Surah al-An`am (The Cattle) 6 : 145
|Click word/image to view Qur'an Dictionary|
(do) I find
has been revealed
who eats it
(it be) disobedience
to other than
1. Lessons/Guidance/Reflections/Gems[ edit ]
God, limitless is He in His glory, gives here clear instructions to His Prophet Muhammad (peace be upon him). He is to say to those who had assigned a portion of God’s creation of crops and cattle to Him and another portion to the partners they associated with Him, who had made certain types of cattle and crops forbidden so that none may eat of them save those whom they permitted, who made some cattle forbidden to ride, or made what was in the wombs of their cattle forbidden to their women, lawful to their men, who made unlawful what God provided for them as sustenance, falsely attributing such prohibitions to God; he should ask them all: “Has a messenger sent by God come to you with such prohibitions? If so, then tell us about that. Or is it that you yourselves have been present, witnessing the issuing of God’s commandments of prohibition? Or could it be that you heard Him as He made the prohibition and you acted on that? If so, then you are liars inventing falsehood against God. Should you make any such claim, people will know that you are liars.
The Prophet is further instructed to make it clear to them that he does not find in what has been revealed to him of God’s Book anything forbidden to eat, including all that they claimed to be unlawful, except for four types: “carrion”, which refers to an animal dying by itself without being properly slaughtered, or “blood poured forth, or the flesh of swine”. All three types are pronounced to be “unclean” which means that they are impure. The fourth forbidden type is “a sinful offering” which refers to an animal slaughtered by an idolater and consecrated to one of the idols they associated with God. Such an offering is forbidden to make and to eat by anyone who believes in God.
Al-Tabari then explains the proviso made in the concluding part of the same verse, “But if one is driven by necessity, neither intending disobedience nor exceeding his bare need, then know that your Lord is much forgiving, merciful.”
This means that if a person finds himself in a position which drives him to eat something of what God has forbidden: either carrion, or blood, or pork, or a sinful offering, he may eat that. The condition is that he must not intend any enjoyment by his eating or merely to satisfy an ordinary case of hunger, and he must not intend any transgression by eating what God has forbidden or eating more than what is absolutely necessary to save himself from starving to death. God tells us that He is much-forgiving, merciful. He forgives him what he has done, although He could punish him if He so willed. His mercy is manifested by the fact that He has allowed that person to eat something forbidden when he is driven to it by sheer necessity. Again, God could have made that forbidden even in these extreme cases.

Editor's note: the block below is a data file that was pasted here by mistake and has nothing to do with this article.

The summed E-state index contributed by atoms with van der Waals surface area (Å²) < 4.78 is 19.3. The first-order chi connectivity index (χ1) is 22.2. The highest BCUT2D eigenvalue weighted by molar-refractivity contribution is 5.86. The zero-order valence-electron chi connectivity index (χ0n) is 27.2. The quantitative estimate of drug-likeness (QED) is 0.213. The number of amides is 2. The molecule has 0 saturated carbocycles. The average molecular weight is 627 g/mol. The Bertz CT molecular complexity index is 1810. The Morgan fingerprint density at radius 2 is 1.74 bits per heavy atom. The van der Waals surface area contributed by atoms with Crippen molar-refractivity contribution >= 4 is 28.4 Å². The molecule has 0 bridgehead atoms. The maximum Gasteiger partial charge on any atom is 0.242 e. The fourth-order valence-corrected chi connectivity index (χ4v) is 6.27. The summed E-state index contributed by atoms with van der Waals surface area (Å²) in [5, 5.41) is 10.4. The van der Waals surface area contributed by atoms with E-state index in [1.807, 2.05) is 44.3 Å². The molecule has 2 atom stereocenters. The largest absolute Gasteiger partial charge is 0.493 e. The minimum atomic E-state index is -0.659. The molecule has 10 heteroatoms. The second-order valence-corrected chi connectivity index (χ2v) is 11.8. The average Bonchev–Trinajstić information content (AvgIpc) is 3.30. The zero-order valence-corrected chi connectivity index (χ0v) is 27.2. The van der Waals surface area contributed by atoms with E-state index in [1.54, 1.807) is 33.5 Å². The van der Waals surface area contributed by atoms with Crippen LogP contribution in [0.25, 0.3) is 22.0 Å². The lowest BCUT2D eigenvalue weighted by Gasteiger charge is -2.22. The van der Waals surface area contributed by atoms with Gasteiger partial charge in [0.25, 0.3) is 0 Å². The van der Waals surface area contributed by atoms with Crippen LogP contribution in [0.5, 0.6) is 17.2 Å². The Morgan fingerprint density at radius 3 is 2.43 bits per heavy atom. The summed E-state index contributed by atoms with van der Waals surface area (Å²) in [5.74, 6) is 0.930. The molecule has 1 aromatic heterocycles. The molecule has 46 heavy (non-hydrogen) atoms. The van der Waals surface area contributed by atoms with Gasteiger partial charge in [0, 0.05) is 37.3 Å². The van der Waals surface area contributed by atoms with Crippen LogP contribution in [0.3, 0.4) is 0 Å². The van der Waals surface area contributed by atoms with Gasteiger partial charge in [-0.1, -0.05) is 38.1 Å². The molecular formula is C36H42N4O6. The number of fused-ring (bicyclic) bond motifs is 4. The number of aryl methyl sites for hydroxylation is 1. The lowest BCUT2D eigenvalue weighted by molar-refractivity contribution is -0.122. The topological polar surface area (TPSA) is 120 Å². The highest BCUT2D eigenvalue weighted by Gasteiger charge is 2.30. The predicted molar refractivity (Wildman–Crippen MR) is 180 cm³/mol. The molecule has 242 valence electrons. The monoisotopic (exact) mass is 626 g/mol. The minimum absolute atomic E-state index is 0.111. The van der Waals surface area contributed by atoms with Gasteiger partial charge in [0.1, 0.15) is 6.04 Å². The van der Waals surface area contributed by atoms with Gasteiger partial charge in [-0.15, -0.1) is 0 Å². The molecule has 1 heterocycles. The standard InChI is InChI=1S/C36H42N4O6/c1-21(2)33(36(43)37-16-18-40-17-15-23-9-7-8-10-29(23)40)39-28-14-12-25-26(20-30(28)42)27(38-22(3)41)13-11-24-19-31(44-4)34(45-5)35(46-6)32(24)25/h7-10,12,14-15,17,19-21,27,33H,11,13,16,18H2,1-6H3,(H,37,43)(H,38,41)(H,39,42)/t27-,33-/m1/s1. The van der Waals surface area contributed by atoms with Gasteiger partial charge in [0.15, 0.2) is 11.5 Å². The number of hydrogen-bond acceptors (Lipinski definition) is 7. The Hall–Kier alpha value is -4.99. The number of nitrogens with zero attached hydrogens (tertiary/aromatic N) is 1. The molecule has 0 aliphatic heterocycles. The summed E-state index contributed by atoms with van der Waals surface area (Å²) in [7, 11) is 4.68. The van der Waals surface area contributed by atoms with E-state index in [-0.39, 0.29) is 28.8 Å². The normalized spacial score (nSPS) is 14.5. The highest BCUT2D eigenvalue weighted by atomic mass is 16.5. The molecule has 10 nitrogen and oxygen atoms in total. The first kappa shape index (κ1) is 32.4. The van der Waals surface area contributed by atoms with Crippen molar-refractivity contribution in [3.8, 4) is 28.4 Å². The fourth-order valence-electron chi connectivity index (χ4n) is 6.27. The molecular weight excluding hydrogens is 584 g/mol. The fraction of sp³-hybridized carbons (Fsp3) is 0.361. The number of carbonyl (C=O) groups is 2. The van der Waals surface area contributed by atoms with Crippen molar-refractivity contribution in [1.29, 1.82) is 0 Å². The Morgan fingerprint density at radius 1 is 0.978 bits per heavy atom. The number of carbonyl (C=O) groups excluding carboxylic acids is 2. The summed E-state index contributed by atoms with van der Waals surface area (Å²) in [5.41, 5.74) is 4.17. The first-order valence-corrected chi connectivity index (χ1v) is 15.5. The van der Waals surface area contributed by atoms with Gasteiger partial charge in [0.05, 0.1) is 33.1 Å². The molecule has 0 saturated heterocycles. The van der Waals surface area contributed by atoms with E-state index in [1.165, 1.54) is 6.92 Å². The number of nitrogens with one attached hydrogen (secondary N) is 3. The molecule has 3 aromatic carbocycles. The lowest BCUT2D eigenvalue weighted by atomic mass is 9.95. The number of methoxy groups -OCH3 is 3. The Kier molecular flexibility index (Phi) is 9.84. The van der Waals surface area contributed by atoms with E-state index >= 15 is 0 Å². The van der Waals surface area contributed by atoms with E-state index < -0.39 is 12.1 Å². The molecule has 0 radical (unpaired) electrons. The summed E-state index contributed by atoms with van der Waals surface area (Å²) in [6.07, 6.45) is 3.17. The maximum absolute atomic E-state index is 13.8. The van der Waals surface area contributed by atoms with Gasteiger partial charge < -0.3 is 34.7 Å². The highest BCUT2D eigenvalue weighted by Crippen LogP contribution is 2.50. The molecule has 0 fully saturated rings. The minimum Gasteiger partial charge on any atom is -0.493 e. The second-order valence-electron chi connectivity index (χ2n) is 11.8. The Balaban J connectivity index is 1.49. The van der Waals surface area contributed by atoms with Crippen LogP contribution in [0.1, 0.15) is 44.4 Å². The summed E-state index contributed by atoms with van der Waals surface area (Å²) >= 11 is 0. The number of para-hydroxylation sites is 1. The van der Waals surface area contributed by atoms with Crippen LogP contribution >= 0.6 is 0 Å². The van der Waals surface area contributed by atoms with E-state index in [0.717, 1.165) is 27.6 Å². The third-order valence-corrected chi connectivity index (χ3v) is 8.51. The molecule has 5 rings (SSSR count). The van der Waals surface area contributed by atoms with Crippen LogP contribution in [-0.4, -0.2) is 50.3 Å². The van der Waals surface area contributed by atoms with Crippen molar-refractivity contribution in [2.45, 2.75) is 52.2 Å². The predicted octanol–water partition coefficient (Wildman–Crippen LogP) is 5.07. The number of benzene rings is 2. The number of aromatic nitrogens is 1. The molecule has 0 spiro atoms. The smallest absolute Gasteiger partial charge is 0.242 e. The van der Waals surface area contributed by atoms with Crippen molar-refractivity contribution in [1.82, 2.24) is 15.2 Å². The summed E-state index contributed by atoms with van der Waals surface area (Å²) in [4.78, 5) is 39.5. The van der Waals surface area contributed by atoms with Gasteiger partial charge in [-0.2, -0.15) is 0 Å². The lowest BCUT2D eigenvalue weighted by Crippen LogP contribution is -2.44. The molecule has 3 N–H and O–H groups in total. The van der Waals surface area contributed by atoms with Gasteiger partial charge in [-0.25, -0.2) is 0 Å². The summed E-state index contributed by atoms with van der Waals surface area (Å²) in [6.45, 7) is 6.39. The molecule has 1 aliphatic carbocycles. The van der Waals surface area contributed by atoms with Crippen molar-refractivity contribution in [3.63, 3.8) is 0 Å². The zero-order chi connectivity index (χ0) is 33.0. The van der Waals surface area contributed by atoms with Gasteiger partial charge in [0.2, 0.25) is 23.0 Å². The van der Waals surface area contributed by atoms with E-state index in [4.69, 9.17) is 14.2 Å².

2. Linguistic Analysis[ edit ]
4. Miscellaneous Information[ edit ]
5. Connected/Related Ayat[ edit ]
6. Frequency of the word[ edit ]
7. Period of Revelation[ edit ]
According to Ibn Abbas, the whole of the Surah was revealed at one sitting at Makkah [during the night]. Asma bint Yazid says, ‘During the revelation of this Surah the Prophet was riding on a she-camel and I was holding her nose-string. The she-camel began to feel the weight so heavily that it seemed as if her bones would break under it.’ We also learn from other narrations that it was revealed during the last year before the migration (Hijrah) and that the Prophet dictated the whole of the Surah the same night that it was revealed. [Mawdudi]
8. Reasons for Revelation[ edit ]
After determining the period of its revelation it is easier to visualize the background of the Surah. Twelve years had passed since the Prophet had been inviting the people to Islam. The antagonism and persecution by the Quraysh had become most savage and brutal and the majority of the Muslims had to migrate to Abyssinia. Additionally, the two great supporters of the Prophet, Abu Talib and his wife Khadijah were no longer there to help him, so he was deprived of all worldly support. In spite of this he carried on his mission. As a result of this all the good people of Makkah and the surrounding clans gradually began to accept Islam but there the community as a whole was still bent on obstinacy and rejection. Therefore if anyone showed an inclination towards Islam they were subjected to taunts and derision, physical violence and social boycott.
It was in these dark circumstances that a ray of hope gleamed from Yathrib, where Islam began to spread freely by the efforts of some influential people of the tribes of Aws and Khazraj, who had embraced Islam at Makkah. At that time, none but God knew the great hidden potential in this.
To a casual observer it appeared as if Islam was a weak movement, with no material backing, except for some limited support from the Prophet's own family and a few poor followers. Obviously the latter could not give much help because they themselves were being persecuted.